Harp seals are named for the harp shaped patterns that sometimes emerge on their blubber. (Photo: Getty Images)
It was one of the most common images adorning the walls of middle schools in the late ’70s—the bewhiskered harp seal, only his coal black eyes distinguishing him from the crisp Canadian snowscape. But this was a complicated cuteness: we also learned in middle school that harp seals were hacked to death every year in Canada, giving an aura of tragedy to the sweet, blubbery innocents that gazed at us from bulletin boards and cafeteria walls.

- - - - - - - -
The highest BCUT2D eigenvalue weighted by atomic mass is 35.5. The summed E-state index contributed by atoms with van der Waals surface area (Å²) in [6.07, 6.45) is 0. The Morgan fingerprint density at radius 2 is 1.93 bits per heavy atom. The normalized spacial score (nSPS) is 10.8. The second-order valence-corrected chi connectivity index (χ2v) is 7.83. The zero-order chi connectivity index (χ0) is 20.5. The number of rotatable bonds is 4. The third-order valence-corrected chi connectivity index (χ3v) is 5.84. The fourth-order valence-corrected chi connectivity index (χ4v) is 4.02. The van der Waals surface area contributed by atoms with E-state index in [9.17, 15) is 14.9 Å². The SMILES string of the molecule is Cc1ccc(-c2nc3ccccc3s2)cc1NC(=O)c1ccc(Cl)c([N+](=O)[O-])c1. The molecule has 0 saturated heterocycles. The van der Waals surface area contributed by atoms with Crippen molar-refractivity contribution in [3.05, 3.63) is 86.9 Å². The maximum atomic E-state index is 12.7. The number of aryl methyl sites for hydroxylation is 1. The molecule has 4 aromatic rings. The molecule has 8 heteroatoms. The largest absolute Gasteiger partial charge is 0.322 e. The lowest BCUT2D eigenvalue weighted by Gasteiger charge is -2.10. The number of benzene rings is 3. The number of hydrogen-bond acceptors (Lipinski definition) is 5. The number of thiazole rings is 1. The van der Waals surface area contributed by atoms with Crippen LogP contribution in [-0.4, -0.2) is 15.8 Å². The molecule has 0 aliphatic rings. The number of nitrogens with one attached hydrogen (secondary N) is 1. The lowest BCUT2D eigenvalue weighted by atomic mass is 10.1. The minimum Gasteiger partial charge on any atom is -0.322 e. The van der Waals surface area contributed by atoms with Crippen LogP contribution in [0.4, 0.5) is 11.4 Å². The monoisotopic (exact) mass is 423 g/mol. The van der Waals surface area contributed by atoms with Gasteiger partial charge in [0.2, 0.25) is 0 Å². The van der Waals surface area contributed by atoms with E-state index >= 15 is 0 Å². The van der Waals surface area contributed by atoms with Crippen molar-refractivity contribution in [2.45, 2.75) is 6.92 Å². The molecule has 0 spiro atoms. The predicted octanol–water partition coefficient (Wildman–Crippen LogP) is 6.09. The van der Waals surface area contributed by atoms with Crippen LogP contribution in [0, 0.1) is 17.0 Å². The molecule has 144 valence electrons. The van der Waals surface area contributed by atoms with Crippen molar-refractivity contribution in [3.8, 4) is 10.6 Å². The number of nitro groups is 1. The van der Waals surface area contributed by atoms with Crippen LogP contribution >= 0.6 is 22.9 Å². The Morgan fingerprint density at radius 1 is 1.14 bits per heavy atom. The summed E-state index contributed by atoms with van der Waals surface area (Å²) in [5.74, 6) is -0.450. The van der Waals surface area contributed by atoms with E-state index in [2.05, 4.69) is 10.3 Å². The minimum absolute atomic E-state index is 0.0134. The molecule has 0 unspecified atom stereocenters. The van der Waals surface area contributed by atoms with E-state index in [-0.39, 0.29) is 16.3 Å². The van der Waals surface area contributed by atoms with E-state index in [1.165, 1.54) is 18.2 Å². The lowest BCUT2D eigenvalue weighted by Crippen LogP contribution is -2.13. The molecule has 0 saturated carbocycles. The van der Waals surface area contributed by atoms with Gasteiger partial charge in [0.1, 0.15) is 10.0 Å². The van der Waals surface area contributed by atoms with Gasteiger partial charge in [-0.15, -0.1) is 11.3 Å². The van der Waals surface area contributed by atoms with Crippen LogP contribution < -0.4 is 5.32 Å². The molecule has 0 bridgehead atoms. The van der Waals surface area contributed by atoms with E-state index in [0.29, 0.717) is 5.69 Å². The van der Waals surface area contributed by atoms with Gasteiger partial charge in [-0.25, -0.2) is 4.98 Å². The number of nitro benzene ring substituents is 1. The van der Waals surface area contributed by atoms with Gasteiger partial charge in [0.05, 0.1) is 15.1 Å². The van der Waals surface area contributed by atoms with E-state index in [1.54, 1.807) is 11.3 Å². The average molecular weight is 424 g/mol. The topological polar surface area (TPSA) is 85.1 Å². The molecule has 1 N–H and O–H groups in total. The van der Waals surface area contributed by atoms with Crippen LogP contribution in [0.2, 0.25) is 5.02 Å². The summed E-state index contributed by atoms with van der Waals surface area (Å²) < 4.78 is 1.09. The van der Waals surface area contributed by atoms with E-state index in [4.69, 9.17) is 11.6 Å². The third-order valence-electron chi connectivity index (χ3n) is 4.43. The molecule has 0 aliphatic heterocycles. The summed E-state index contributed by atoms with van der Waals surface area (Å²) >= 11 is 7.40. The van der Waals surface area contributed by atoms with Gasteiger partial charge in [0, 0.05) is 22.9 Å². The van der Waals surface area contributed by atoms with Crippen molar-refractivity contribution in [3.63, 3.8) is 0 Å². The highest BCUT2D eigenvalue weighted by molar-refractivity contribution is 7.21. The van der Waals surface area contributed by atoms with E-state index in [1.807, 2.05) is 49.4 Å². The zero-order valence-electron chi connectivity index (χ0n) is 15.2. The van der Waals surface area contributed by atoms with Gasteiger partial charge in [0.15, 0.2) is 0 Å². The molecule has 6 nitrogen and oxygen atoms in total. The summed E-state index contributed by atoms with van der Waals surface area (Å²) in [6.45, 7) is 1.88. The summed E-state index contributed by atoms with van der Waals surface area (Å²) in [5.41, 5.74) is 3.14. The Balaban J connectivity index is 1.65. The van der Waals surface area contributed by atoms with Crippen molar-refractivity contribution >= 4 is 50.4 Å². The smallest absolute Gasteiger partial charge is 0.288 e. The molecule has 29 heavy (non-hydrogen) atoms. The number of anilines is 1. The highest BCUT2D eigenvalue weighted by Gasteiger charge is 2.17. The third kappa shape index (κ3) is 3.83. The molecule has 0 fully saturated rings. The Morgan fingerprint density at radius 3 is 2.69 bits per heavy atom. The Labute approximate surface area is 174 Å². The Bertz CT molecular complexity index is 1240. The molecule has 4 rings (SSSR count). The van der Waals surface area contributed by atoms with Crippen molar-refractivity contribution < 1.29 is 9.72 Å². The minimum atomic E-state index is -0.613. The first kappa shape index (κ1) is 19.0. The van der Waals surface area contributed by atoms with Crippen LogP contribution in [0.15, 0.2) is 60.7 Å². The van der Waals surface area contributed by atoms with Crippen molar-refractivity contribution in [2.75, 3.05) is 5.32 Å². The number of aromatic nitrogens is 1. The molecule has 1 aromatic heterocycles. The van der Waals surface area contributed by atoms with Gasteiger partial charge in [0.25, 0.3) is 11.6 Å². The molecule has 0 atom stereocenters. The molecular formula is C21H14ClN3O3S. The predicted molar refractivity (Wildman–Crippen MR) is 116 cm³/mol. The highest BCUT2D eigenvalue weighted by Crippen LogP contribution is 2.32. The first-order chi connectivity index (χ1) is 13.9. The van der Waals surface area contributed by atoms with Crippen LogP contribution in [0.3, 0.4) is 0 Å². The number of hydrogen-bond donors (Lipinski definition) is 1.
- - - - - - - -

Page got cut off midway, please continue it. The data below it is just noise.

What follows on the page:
Please click here to sign the petition asking Canada’s Prime Minister Stephen Harper to end the slaughter for good. Sheryl Fink, Director of the International Fund for Animal Welfare’s seal program, says, “The writing is on the wall. The Canadian government knows seal products are not wanted, and has had ample time to transition sealers out of this industry with compensation. Instead they have done nothing but dispute the rights of other nations by challenging seal product bans at the WTO. As Russia follows in the steps of the EU and closes its doors to seal products, it’s time to say enough is enough and stop the seal slaughter once and for all.”